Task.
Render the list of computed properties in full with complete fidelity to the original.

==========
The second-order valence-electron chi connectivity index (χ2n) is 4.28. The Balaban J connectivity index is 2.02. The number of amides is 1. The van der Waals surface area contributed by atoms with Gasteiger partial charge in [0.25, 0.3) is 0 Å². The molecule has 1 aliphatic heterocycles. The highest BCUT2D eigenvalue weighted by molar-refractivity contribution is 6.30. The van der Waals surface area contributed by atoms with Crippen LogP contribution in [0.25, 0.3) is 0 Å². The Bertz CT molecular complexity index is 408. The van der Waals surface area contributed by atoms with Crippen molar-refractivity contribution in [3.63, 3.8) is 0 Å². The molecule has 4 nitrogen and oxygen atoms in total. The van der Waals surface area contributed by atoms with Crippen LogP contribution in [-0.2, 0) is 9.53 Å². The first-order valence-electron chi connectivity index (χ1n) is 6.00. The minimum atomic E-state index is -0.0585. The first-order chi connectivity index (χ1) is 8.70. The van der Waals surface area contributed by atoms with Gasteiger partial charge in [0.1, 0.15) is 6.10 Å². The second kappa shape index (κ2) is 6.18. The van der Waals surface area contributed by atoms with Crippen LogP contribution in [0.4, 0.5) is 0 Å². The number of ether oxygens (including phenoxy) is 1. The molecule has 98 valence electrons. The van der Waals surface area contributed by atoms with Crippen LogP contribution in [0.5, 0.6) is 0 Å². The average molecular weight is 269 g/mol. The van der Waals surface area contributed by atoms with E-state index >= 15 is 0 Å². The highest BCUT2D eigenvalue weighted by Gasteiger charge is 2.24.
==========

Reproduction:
The second-order valence-electron chi connectivity index (χ2n) is 4.28. The Balaban J connectivity index is 2.02. The number of amides is 1. The van der Waals surface area contributed by atoms with Gasteiger partial charge in [0.25, 0.3) is 0 Å². The molecule has 1 aliphatic heterocycles. The highest BCUT2D eigenvalue weighted by molar-refractivity contribution is 6.30. The van der Waals surface area contributed by atoms with Crippen LogP contribution in [0.25, 0.3) is 0 Å². The Bertz CT molecular complexity index is 408. The van der Waals surface area contributed by atoms with Crippen molar-refractivity contribution in [3.63, 3.8) is 0 Å². The molecule has 4 nitrogen and oxygen atoms in total. The van der Waals surface area contributed by atoms with Crippen LogP contribution in [-0.2, 0) is 9.53 Å². The first-order valence-electron chi connectivity index (χ1n) is 6.00. The minimum atomic E-state index is -0.0585. The first-order chi connectivity index (χ1) is 8.70. The van der Waals surface area contributed by atoms with Gasteiger partial charge in [0.1, 0.15) is 6.10 Å². The second kappa shape index (κ2) is 6.18. The van der Waals surface area contributed by atoms with Crippen LogP contribution in [0.4, 0.5) is 0 Å². The number of ether oxygens (including phenoxy) is 1. The molecule has 98 valence electrons. The van der Waals surface area contributed by atoms with Crippen LogP contribution in [0.5, 0.6) is 0 Å². The average molecular weight is 269 g/mol. The van der Waals surface area contributed by atoms with E-state index >= 15 is 0 Å². The highest BCUT2D eigenvalue weighted by Gasteiger charge is 2.24.